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KY Eastern Kentucky University WP: Innovative Changes to Invitational Summer Institute

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Nov 13, 2014
Posted by: Jsinger2

The KY Eastern Kentucky University Writing Project works to respond to teachers' needs and concerns by increasing their site's flexibility in terms of scheduling the Invitiational Summer Institute. They have also made innovative changes to their teaching demonstrations:

In response to teachers’ concerns, then, we continue to seek ways to increase our flexibility, believing that makes us still more relevant. For example, we endlessly tinker with the Summer Institute schedule, flexing between four solid summer weeks and three weeks with a couple evenings and an extra follow-up day in the fall added to the schedule. For obvious reasons, school calendars dictate some of those decisions, and in 2014, at least, the winter-that-would-never-end forced us to get creative. But that creativity is valuable: we set the schedule in consultation with this year’s SI fellows, establishing the perspective from the outset that EKUWP belongs to them. We added two pre-SI Tuesday evenings, and our facilitators quickly agreed that those sessions were supremely effective. The fellows themselves then added a post-SI Thursday evening, because they recognized the work they were involved in needed it. The facilitators joined them, of course, and were as comfortable as ever in the role of facilitating the work the fellows themselves undertook.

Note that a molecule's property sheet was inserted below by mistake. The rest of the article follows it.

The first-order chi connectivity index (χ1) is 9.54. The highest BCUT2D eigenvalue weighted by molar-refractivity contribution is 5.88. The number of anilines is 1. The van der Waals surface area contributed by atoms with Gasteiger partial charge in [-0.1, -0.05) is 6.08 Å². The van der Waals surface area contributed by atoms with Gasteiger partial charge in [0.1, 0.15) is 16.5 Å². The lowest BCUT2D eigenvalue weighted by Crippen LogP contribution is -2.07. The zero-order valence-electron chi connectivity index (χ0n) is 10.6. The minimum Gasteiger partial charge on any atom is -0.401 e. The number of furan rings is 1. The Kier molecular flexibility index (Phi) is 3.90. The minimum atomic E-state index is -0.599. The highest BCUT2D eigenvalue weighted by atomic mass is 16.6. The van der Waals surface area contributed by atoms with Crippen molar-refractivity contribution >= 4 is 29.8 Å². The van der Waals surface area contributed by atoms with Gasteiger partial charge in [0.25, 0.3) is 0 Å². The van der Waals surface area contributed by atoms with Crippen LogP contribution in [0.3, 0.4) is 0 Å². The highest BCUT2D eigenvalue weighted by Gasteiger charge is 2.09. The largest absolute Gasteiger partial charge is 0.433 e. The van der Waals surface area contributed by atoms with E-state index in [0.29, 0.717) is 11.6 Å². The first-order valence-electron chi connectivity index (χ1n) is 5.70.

That Thursday evening post-SI work the fellows assigned themselves supported the most radical change EKUWP has experienced in the past few years. We made two changes to the teacher demonstrations. First, we moved them out of the SI. We brought in several Teacher-Consultants to present demos during the summer, and each facilitator did a demo too, but we moved all fellows’ demos to a Saturday in August that we then advertised as professional development. In the end, the fellows’ demos weren’t only for each other; instead, they had an audience of over 30. Along with that schedule alteration came a shift in the demo structure. Until this year demos have always been an individual matter. We supplied mentors who would coach and guide the demo development, but fellows would stand on their own practices and fill their own 75 minutes. Except that, too often they didn’t. We saw demos falling short of our expectations. We saw fellows less confident in their practices than we wanted them to be. We saw evidence of them being stretched thin. So we responded the same way our region’s best schools respond to teachers’ learning needs: we pushed them to form professional learning communities that identified their own needs, entered into their own research, and created their own products. The highlight of this process, before the August professional development session at which the demo groups presented their work, was a very memorable afternoon in the SI when each fellow entered into a rigorous, exhausting Demo-Idea-Exchange Speed Dating session. Though worn out at the end of it, the fellows all recognized the facilitators’ goals of empowering them to find a focus, to think critically about their practice and priorities, and to see themselves as leaders with ideas about teaching and learning to share with other educators. Once fellows made those connections and connected with each other, they were ready to roll through the rest of the summer. They did just that.

You can find online resources that offer a closer glimpse of the 2014 Eastern Kentucky WP ISI here.